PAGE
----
A Budget of opportunity for investors
To the relief of some Australian investors, the government has largely left superannuation untouched in this year’s Federal Budget. Instead, incentives to make housing more affordable, increased funding for infrastructure, and reforms for our big four banks and Macquarie Bank are on the cards. But, will these measures truly create the opportunities investors are looking for to secure a better future for themselves and their families?
Nerida Cole, Dixon Advisory’s leading superannuation expert and Head of Advice, provides an exclusive round up on what she considers are three of this year’s most prominent Budget proposals.
Easing housing affordability
Is it possible? Yes, we think so.
- This needed to happen – the housing affordability package includes extensive measures to improve housing affordability for Australians.
- First home buyers may benefit from being able to contribute to super to save for a house deposit – with potential tax incentives to help.
- We believe the BIG draw for parents looking to help their children is that you can also make aftertax contributions into their super to help them out with their deposit (up to a certain amount).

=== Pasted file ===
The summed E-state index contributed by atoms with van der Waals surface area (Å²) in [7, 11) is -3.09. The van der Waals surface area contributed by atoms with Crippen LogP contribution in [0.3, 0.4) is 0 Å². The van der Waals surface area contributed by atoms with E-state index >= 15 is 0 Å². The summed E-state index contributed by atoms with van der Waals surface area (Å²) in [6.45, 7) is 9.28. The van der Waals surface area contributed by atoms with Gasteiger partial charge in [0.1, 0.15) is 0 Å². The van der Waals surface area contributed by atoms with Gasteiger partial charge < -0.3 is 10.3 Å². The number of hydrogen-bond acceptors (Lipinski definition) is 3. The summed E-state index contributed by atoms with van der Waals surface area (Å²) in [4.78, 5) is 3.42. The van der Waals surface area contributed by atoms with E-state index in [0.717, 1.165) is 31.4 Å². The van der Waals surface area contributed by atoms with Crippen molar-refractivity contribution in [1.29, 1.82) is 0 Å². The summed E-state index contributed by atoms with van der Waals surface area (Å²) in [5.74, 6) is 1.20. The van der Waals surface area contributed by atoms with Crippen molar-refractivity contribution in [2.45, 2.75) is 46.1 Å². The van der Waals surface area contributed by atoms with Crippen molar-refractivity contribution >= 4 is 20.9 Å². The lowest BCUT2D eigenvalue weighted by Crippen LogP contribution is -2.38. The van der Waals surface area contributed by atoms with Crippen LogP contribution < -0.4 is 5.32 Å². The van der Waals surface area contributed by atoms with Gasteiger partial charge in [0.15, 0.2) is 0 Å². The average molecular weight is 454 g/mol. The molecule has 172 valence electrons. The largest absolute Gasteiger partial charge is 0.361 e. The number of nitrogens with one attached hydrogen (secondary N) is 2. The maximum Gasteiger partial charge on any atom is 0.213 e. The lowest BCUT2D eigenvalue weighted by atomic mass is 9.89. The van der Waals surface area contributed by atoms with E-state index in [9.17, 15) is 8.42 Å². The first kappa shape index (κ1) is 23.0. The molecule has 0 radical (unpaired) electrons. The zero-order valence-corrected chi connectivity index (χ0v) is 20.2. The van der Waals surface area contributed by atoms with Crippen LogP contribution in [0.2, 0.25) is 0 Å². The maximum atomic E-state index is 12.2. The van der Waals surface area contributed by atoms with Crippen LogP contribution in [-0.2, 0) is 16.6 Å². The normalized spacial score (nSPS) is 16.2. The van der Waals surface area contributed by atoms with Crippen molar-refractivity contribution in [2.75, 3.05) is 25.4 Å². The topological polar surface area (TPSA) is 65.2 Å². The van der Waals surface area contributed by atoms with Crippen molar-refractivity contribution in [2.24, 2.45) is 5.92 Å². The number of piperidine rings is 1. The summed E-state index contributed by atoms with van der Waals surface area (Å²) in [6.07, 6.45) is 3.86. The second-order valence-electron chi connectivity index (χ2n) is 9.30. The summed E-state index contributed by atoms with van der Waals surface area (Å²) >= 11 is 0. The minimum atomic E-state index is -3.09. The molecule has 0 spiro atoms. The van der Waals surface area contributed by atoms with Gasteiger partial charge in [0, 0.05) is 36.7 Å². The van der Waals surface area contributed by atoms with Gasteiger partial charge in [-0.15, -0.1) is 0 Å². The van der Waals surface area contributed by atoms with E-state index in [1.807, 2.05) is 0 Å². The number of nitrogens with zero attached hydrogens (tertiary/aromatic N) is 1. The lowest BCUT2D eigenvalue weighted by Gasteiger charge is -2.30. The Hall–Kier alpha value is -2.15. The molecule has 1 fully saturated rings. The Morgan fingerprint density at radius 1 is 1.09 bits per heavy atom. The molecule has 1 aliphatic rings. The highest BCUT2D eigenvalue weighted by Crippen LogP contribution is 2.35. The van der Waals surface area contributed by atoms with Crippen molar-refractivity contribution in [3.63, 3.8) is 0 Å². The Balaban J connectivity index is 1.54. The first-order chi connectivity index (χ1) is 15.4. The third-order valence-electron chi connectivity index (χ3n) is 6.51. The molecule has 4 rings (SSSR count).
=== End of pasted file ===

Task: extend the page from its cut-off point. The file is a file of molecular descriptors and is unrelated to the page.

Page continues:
- Over 65? If you’re tempted to downsize your home, contributing up to $300,000 from the sale of your home into your super (that’s per person) may save you tax and protect concession card entitlements. And the best bit? Age and work tests won’t apply to contributions funded by these proceeds, and neither will the $1.6 million total super balance test.
Stimulating growth through infrastructure spending
Will it work? Wait 10 years to find out – that’s the projected timeline for some of these projects.
- On the plus side, the government will inject $75 billion to funding rail and road projects from Western Australia to New South Wales, Victoria and Queensland – this is likely to create jobs and activity in sectors beyond mining and property.
- One reason to be skeptical is that large-scale infrastructure projects don’t always run to plan – they can be complex to manage, and at some point, the government debt needs to be repaid.
- As with many infrastructure projects, careful management and transparency are generally required to ensure taxpayers benefit.
Shaking up the banking sector through reform
What will this do for me? We believe it may pave the way for some competitive rates in the longer term.
- The government proposed a new 0.06% levy on the earnings of the big four banks (plus Macquarie Bank), which the banks aren’t happy about – and customers and shareholders are understandably nervous.
- The government also wants to make banks more accountable by introducing a new regime of regulatory and compliance measures, including hefty fines for breaches.
- The good news? Even though share prices may face some pressure, we believe stability is not a concern for the major banks. Smaller banks could also benefit if the major banks raise interest rates on home loans to make up for the levy short fall – and that’s probably good for competition.
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